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Doggie Trick-or-Treat Tips: How to Have a Safe Halloween with Your Hound

By David13676 @dogspired

HalloweenYour pumpkins are carved, your costume is picked out and there’s a bowl full of goodies waiting by the door. But before you trick-or-treat, be sure it’s only good things your dog has to eat.

Most people know that chocolate in any form is a big no-no for dogs. That’s because it contains a chemical called theobromine, which is similar to caffeine and can be toxic to dogs.

What’s one of the most popular Halloween treats? Yep, those mini candy bars that everyone loves are off limits for your pooch, so be sure bowls of them or bags of loot are kept safely away from anywhere a curious canine could find them.

Dark chocolate has a higher concentration of theobromine than milk chocolate, but really no amount is safe; some people say that two teaspoons of hydrogen peroxide can be given to induce vomiting in a dog that has eaten something it shouldn’t, but you should always check with your veterinarian first.

But what about popping a few sweets to a dog that’s cheerfully accompanied you and your kids on your trick-or-treating forays at dusk? Surely she deserves a treat of her own?

Not so fast. Treats that contain the artificial sweetener xylitol, such as some chewing gum, should be kept away from dogs, as the additive can be fatal to them.

You know what sugar does to kids? It can have the same effect on dogs, but who knows if they would find a sudden sugar-rush frightening or confusing. In any case, there’s no good to come from feeding your dog sugar, so save those SweeTarts for your own sugar tooth.

The same goes for hard candies, such as Werther’s Originals, and anything chewy, such as Tootsie Rolls. Keep in mind, too, that lollipops are doubly dangerous: the sticks could get lodged in your dog’s throat, as could the hard candy part.

Candy wrappers are probably small enough for most dogs to inhale without much problem, but it’s best to be on the safe side. Gently remind your children to keep any wrappers or packaging, which might contain melted chocolate or nuts, off the floor and in the trash. It may even be an incentive to keep the house picked up!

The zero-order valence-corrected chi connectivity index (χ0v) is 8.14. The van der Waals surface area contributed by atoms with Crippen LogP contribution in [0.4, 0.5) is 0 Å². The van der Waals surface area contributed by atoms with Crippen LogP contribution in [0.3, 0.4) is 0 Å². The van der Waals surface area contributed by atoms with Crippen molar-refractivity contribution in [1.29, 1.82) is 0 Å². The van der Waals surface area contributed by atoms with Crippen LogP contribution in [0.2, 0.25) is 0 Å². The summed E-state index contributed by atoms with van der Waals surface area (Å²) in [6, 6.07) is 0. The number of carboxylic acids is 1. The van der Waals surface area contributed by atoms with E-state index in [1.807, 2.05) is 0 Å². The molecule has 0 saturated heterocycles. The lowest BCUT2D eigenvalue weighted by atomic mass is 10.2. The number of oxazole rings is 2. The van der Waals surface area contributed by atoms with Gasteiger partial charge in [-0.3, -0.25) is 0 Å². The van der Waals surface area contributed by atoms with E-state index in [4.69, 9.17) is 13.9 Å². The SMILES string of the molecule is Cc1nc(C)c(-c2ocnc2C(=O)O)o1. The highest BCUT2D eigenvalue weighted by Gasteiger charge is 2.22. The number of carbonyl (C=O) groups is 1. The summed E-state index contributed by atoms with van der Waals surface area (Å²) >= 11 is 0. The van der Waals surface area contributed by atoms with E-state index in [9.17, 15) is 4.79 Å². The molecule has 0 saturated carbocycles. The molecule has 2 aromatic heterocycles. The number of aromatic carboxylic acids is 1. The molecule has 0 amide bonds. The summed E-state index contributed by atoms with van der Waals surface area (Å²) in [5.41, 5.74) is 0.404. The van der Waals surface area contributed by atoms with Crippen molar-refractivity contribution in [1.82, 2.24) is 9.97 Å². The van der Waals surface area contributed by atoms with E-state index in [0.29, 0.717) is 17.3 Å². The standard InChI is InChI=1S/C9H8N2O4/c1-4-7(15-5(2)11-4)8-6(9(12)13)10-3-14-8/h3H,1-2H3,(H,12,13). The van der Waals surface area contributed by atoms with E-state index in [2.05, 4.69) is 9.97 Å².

But a dog who has dutifully helped you hand out treats or has done the rounds in the neighborhood surely deserves something in return, so what is a safe, alternative Halloween tidbit for your Superdog?

What about baking up some tasty dog biscuits that will add a nice festive aroma when your neighborhood ghouls and ghosties come knocking? Blend 1 can of pumpkin, 2 eggs and 3 T of peanut butter, then stir in a ½ cup of oats and 3 cups of whole wheat flour. Roll out, cut into your favorite shape and bake at 350 degrees for about half and hour. Serve cooled and freeze extras or store in plastic bags or containers.

Even things that seem like they would be fine for your dog, such as raisins, grapes or anything containing onion, can be harmful. But there are other autumnal treats that are positively pooch-friendly, including apples (without the yummy caramel or candy coating!) and plain, unsalted and unbuttered popcorn. Popcorn balls are probably best avoided as the corn syrup that holds them together isn’t so healthy for dogs.

Lastly, be sure to watch your dog carefully around some of the other things that go with Halloween, such as open flames, which can singe fur or get knocked over by a tail, and decorations or costumes your dog might try to chew or eat.

Also be aware that noisy children and strange adults knocking on your door might send your dog scurrying for cover, or make it overly protective: don’t ruin anyone’s holiday fun just because you’re desperate to show off his devil dog costume. Let your beloved pet celebrate (or not) feeling safe and comfortable.

Happy Halloween!

~ Written by Laura Potts.  Laura is a writer, editor, and American transplanted to Britain, where Labrador Retrievers have inexplicably stumpy legs (by comparison to their lithe Yank cousins) but are still just as gorgeous. She lives with her family and Caber, the height-challenged black Lab, in the English countryside.

Tags: dog Halloween, Halloween, holiday

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